The move is being considered to accommodate demand from performers and ease pressure on the Royal Mile and The Mound precinct.
It would be the biggest expansion in its official street areas for around 20 years if it went ahead.
It is being planned in the wake of an overhaul of the long-running street theatre arena on the High Street section of the Royal Mile to create better stages, ease crowd congestion and accommodate large-scale performances for the first time.
The Fringe Society is exploring options for expansion at the same time as council chiefs are considering various “traffic free” experiments in parts of the city centre, including the New Town.
It may also face restrictions over the use of The Mound precinct in the next few years due to planned building work on an expansion of the Scottish National Gallery complex.
The Fringe’s plans have emerged a year after the organisers of the Edinburgh International Book Festival called for the whole of George Street to be made traffic free in August. The event spilled out from Charlotte Square Garden onto part of the historic thoroughfare last year and this month has seen one of its biggest venues moved into George Street, alongside a cafe-bar and bookshop.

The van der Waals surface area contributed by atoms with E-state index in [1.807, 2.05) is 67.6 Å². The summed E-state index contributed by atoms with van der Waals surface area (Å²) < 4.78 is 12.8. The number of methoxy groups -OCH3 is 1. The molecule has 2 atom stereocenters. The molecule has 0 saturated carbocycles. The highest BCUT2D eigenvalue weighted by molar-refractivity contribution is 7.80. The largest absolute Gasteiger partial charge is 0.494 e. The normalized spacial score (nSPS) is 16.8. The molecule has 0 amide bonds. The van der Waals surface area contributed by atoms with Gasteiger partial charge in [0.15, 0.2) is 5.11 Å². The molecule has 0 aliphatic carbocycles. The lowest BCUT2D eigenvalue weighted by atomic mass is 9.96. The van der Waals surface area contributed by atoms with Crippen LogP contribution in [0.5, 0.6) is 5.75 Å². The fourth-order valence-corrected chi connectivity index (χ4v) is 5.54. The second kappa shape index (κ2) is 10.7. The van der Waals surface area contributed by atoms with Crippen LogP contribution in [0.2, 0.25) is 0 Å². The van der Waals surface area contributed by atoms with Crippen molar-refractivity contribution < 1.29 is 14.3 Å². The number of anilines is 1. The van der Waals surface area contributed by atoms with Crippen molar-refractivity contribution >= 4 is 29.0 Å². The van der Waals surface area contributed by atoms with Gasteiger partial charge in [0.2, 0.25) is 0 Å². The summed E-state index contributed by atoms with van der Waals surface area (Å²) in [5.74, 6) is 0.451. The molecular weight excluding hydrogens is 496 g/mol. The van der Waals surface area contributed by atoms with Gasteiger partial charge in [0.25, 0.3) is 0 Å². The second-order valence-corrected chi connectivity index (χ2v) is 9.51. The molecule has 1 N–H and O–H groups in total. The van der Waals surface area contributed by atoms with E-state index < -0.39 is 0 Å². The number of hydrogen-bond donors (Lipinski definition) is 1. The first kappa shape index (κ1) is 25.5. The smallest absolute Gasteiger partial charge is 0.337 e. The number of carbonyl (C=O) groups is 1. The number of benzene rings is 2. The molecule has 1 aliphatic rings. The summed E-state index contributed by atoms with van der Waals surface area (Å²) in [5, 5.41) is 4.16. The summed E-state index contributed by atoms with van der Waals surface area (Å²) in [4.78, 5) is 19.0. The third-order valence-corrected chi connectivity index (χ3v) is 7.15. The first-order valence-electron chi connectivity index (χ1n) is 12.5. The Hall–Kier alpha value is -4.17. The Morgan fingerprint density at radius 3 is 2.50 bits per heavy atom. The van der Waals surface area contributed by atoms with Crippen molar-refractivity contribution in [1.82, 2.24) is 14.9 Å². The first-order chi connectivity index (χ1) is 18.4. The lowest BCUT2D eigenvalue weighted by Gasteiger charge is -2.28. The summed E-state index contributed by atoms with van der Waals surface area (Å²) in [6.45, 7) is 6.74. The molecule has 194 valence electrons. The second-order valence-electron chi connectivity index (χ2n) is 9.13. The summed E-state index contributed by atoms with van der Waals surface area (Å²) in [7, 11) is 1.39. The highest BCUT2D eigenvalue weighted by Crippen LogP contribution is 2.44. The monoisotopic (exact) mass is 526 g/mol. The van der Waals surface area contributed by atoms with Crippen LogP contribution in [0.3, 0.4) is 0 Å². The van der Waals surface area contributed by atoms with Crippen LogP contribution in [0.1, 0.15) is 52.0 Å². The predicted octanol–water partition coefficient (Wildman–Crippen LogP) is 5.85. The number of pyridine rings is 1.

St Andrew Square Garden was previously home to Fringe shows, but these were controversially ousted last year amid concern over the impact of infrastructure on the grass.
Other events have been allowed to go ahead by the square’s owners since then in the space, including an ice rink during the city’s winter festivals and free screenings in the run-up to the Edinburgh International Film Festival.
Fringe chief executive Shona McCarthy said: “We have 250 street performances a day at the moment, but it is clearly an area of the Fringe that could expand.
“We’re really up for open conversations about any aspects of the public realm that we could be involved in animating or enhancing in any way. We’re really interested in the New Town area, particularly George Street and St Andrew Square.
“We’re keen to work with anyone to look at what kinds of performances would work in specific spaces, what would be in keeping with particular areas and what would work for local businesses around those spaces. One of the things that is under-represented is some of the amazing circus acts and aerial performances that are at the Fringe.”
Ms McCarthy said the Fringe was hoping to take a “fresh view” of its use of The Mound precinct in the near future.
She added: “It feels to me like The Mound is a bit squeezed at the moment for performers and audiences. There are bottlenecks where there could be a much better flow of people.”
Roddy Smith, chief executive of Essential Edinburgh, the business group that acts as a go-between over the staging of events in the New Town, said: “We certainly have ambitions to see George Street and Castle Street used as much as possible for festival activities, but it will be really important to have a real mix of things, including street theatre.”